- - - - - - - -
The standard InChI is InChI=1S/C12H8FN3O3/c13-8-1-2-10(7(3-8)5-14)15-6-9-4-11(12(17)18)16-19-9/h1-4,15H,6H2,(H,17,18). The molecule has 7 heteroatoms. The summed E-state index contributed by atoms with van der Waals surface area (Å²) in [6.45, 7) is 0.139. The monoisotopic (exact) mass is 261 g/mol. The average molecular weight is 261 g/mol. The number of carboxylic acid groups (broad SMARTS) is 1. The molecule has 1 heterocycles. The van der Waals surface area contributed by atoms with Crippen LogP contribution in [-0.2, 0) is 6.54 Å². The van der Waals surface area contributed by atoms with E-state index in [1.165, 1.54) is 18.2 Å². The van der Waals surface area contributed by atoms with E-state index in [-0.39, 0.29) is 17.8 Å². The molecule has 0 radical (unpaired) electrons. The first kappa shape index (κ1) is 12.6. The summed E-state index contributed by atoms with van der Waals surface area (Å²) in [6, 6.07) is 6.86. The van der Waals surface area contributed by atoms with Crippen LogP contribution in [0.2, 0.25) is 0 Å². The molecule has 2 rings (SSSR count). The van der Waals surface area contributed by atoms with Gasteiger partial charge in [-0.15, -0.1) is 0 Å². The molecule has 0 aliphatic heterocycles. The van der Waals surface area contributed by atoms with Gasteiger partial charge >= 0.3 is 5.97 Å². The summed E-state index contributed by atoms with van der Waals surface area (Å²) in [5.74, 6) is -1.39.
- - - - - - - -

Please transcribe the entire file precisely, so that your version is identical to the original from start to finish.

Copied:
The standard InChI is InChI=1S/C12H8FN3O3/c13-8-1-2-10(7(3-8)5-14)15-6-9-4-11(12(17)18)16-19-9/h1-4,15H,6H2,(H,17,18). The molecule has 7 heteroatoms. The summed E-state index contributed by atoms with van der Waals surface area (Å²) in [6.45, 7) is 0.139. The monoisotopic (exact) mass is 261 g/mol. The average molecular weight is 261 g/mol. The number of carboxylic acid groups (broad SMARTS) is 1. The molecule has 1 heterocycles. The van der Waals surface area contributed by atoms with Crippen LogP contribution in [-0.2, 0) is 6.54 Å². The van der Waals surface area contributed by atoms with E-state index in [1.165, 1.54) is 18.2 Å². The van der Waals surface area contributed by atoms with E-state index in [-0.39, 0.29) is 17.8 Å². The molecule has 0 radical (unpaired) electrons. The first kappa shape index (κ1) is 12.6. The summed E-state index contributed by atoms with van der Waals surface area (Å²) in [6, 6.07) is 6.86. The van der Waals surface area contributed by atoms with Crippen LogP contribution in [0.2, 0.25) is 0 Å². The molecule has 2 rings (SSSR count). The van der Waals surface area contributed by atoms with Gasteiger partial charge in [-0.15, -0.1) is 0 Å². The molecule has 0 aliphatic heterocycles. The van der Waals surface area contributed by atoms with Gasteiger partial charge >= 0.3 is 5.97 Å². The summed E-state index contributed by atoms with van der Waals surface area (Å²) in [5.74, 6) is -1.39.